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jjosefsen

Magnification for Venus and Mars?

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HI guys,

Just got my first sight of Venus and Mars through my scope.

Venus was a milky white disc no real detail, but still pretty cool!

Mars was a little bit of a letdown, just a small reddish dot.

Now the conditions were quite bad, windy and shaky and a streetlight shining almost straight down the scope and blinding me too.

What sort of magnification are you using for these two?

I was at 150x on my SW Explorer 150p with the EPs that came with the scope.

 

//Clear skies

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Detail on Venus is very tricky to see and very subtle at best. The planet is covered with thick clouds so what we see is the sunlight relfecting from them. Thats why it's bright.

Mars is a very long way from us at the moment. It's disk is only about 5 and a bit arc seconds in apparent diameter so needs lots of magnification to see any detail at all on it. When it is next at opposition (July 2018) Mars disk will be nearly 5x as big so much easier to view.

I can just see a few details on Mars using around 250x - 300x at the moment. With Venus I'm getting nice views at around the magnification that you are using - 150x and maybe a bit more at times.

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In general - as much as atmosphere and optics allow.

Both Mars and Venus are not easy targets. Venus is closer to the Sun which means that when it is the closest to us - we are looking at it's dark side. Also, because of this, you can view it either in the mornings or evenings - not during the night.

Mars on the other hand is small and best viewed when on same side of the Sun as Earth - this happens once every couple of years. So for these two targets, apart from general good preparation for planetary observation - scope cool down, good seeing, making sure there is not much impact from your surroundings (sources of heat / turbulence like houses, concrete pavements, brick walls, and such) - you need to pick the appropriate time to get the most out of observing session.

This of course does not mean that you can't observe and enjoy in doing so even now - just keep in mind that you need all of the above to get those best views ever ...

 

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Venus basically has no detail, it is effectively 100% cloud covered so all we see is the tops of the fuzzy cloud cover, so no detail.

MArs seems to need a good scope, and around 250x (oro more), clear skies, stable skies and a big proportion of luck. Presently Mars is considered too low - although it seems reasonably high at around 6:00pm, but it is getting further away. Next close meeting with Mars is next year when it is reckooned to still be a bit low, but better in 2020. However you will still need the scope+magnification+skies+luck.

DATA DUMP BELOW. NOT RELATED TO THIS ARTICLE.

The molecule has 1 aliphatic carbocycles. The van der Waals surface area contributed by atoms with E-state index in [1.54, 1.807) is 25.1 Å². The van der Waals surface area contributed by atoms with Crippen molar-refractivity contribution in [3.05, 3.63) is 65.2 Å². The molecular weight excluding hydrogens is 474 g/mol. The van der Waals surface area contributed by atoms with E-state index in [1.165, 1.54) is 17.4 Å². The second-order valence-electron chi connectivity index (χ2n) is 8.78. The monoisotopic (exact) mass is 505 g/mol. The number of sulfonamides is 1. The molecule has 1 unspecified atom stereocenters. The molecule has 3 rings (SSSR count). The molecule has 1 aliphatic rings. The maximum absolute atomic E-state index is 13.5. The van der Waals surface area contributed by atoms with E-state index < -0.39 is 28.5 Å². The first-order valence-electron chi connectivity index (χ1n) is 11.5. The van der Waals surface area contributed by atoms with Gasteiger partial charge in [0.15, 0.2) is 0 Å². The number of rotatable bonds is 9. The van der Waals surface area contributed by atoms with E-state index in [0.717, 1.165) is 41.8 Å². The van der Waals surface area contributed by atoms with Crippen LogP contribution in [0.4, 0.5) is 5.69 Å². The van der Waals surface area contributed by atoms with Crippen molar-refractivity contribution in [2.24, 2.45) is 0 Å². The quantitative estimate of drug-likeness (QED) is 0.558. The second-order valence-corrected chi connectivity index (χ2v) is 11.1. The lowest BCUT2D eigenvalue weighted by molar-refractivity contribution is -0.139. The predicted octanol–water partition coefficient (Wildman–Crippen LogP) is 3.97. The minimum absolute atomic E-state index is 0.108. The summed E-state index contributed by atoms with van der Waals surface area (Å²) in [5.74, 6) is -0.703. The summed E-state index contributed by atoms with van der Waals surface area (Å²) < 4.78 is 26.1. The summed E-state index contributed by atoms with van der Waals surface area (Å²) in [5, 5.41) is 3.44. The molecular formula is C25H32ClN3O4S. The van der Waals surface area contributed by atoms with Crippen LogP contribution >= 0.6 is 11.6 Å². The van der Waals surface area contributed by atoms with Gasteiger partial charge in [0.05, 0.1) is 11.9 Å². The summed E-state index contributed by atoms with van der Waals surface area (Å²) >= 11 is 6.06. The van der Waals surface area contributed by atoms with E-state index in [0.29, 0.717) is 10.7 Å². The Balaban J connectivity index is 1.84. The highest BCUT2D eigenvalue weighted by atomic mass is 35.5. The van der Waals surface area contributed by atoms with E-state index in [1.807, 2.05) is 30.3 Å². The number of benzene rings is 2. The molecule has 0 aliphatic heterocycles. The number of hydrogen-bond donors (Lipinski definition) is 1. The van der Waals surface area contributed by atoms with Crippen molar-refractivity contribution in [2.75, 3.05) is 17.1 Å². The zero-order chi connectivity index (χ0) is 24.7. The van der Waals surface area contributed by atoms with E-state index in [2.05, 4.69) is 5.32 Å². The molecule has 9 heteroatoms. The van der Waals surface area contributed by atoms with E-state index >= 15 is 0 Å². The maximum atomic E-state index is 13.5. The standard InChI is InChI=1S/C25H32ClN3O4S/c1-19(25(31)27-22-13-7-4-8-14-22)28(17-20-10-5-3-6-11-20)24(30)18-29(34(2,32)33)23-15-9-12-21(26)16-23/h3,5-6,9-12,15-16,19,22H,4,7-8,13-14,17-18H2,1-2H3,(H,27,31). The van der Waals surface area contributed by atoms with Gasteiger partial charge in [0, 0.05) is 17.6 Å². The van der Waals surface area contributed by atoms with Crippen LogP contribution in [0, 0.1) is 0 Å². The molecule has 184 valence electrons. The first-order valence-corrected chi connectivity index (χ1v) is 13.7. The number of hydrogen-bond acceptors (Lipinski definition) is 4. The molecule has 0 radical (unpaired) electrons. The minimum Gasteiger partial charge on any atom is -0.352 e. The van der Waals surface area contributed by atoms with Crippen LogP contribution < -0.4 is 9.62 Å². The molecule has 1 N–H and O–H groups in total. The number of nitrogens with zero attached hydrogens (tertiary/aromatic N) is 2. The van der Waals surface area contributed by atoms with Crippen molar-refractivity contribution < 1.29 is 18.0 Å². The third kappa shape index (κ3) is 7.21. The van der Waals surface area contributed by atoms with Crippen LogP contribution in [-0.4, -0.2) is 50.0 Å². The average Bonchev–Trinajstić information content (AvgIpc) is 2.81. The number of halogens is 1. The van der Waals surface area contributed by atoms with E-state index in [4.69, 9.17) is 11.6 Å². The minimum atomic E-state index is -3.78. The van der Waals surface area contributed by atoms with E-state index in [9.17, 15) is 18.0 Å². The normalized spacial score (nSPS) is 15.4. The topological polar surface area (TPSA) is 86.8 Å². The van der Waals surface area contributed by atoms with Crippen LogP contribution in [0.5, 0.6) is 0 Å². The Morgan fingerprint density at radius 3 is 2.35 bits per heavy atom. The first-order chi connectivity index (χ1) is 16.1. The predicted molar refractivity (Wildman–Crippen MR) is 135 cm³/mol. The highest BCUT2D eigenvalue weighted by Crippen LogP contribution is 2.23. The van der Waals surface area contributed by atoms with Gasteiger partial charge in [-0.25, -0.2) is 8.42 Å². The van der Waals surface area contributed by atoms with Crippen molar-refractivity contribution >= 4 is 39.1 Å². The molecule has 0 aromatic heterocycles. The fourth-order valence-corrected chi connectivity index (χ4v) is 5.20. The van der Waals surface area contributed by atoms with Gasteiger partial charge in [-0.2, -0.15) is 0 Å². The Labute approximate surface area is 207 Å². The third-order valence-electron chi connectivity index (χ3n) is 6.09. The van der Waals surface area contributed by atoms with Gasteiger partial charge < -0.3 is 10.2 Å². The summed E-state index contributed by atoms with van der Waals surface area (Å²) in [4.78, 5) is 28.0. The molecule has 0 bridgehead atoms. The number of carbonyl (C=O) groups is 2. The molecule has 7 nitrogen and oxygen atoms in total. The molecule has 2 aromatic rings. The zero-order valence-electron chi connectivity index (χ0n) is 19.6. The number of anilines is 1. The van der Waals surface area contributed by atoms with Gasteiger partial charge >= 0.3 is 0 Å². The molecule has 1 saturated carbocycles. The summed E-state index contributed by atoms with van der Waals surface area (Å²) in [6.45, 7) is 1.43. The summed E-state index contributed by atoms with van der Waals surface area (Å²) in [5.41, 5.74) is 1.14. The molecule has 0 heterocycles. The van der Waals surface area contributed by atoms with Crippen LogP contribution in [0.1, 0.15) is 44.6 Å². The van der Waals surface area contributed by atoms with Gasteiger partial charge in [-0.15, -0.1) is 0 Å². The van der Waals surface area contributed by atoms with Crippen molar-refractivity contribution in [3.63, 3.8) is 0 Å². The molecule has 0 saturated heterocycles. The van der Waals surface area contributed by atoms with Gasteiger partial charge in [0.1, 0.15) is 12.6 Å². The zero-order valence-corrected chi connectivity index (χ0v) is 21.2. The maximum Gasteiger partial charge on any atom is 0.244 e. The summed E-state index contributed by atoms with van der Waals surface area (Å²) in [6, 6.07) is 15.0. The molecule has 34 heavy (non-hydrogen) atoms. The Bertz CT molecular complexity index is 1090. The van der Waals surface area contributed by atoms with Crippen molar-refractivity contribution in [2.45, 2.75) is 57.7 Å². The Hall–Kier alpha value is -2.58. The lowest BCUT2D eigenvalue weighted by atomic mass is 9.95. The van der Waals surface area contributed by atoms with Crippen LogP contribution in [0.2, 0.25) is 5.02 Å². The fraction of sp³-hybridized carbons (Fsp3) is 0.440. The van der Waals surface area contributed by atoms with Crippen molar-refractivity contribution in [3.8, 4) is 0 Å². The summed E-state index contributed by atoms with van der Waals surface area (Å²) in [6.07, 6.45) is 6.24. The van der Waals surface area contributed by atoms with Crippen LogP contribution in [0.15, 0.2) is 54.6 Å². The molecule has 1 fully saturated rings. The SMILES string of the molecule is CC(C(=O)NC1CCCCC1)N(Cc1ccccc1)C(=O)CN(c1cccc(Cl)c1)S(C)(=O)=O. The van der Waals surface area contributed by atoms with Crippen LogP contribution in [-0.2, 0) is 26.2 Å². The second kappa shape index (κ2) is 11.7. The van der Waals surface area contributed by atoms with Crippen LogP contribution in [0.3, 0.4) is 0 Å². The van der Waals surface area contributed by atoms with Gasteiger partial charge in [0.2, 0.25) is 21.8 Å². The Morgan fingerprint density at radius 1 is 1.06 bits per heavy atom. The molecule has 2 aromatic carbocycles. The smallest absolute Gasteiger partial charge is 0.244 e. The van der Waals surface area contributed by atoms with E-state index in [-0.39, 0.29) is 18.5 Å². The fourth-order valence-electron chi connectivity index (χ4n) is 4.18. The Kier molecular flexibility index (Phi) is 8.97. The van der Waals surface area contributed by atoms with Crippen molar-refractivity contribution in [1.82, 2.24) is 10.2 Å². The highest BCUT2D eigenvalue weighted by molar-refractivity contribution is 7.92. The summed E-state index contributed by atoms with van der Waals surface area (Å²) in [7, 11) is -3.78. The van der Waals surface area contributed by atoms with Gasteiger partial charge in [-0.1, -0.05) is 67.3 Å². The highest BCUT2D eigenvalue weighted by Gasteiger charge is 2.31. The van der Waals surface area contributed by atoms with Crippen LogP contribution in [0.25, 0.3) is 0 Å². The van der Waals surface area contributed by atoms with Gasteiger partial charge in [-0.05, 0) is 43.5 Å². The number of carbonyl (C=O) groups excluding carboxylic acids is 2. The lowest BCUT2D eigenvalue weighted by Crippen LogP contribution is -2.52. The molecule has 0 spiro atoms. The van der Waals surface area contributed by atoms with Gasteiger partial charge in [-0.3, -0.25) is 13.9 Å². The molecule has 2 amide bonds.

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Thanks for the replies guys makes sense.

Im still blown away by the fact i just looked at another planet!! ?

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Generally speaking, lowish magnification is sufficient for Venus whereas Mars needs high. We were using a 16" SCT  at 500x on Venus and Mars today at 3.45pm, Mars was still a small dot!   :icon_biggrin:

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The first time you see Saturn you will say out loud "I can see its rings" I never forgot seeing this for the first time. No matter how many pictures I had seen of it, seeing with my own eyes was amazing. Then you got Andromeda to get you interested in deep sky objects. Welcome to a fascinating hobby.

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I'd be satisfied with just enough magnification on Mars to reveal it as a disk - in it's present distance. This would also be a bit of a balancing-act due to the brilliance of Venus. Too much magnification, and Venus would overwhelm Mars altogether.

Last Analysis: Play with it until it looks good to you, knowing Mars isn't really going to deliver it's details until 2018. Images of Mars now will make for an interesting contrast with one's taken in 2018 - and up until then too.

Dave

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A bit of letdown at 150x? I was amazed when looked at it at 100x ;).

You'll have to wait a bit to see some more of Mars as folks before me mentioned. But now you could wait a bit (or wake up early??) for Jupiter. I've seen it last night and even with my modest gear it completely blew my socks off ;). 4 moons and some colours were easily visible at 100x magnification ;).  And just before sunrise you may catch a glimpse of Saturn and Mercury too. Good luck with the hunt.

BTW, who bought new scope in Midlands?!? I can't remember seeing so much clouds over here...

Edited by Major
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Magnification has its limits, which are set both by the scope and the atmosphere. A magnification of 50X per inch of aperture is generally considered the limit. Magnifying above this limit will increase the image scale but won't resolve any more detail. Increasing the image scale by upping the magnification will only benefit the observer if the local seeing conditions allow the practical use of higher powers, which often they don't. When seeing conditions allow it, a high quality lens or mirror should be able to produce sharp images in excess of 100X per inch, however the resolution will not be any greater than at 50X per inch. Once the image of a planet becomes soft as the magnification increases, then really increasing the magnification any further will only make matters worse. It is preferable to have a smaller sharper image, requiring careful scrutiny, than a larger blurry disc where the detail is being disrupted  by the turbulent atmosphere, or residual internal heat within the scope itself. Ive often found that a power of 180X, or there abouts, is a good general power for lunar and planetary observing, irrespective of the aperture or design of scope. 

A few days ago i was observing Mars using a power of around 185X and noticed a small dark marking in the centre of its tiny disc. After a few minutes of observation it became evident that there were dark arms extending out from this central feature, so i made a rough sketch of what I saw. Then, only to confirm the accuracy of positioning, did I increase the power to 296X, and only then because the seeing allowed it. The high power view did confirm the accuracy of the lower power observation, but it did not resolve any finer detail.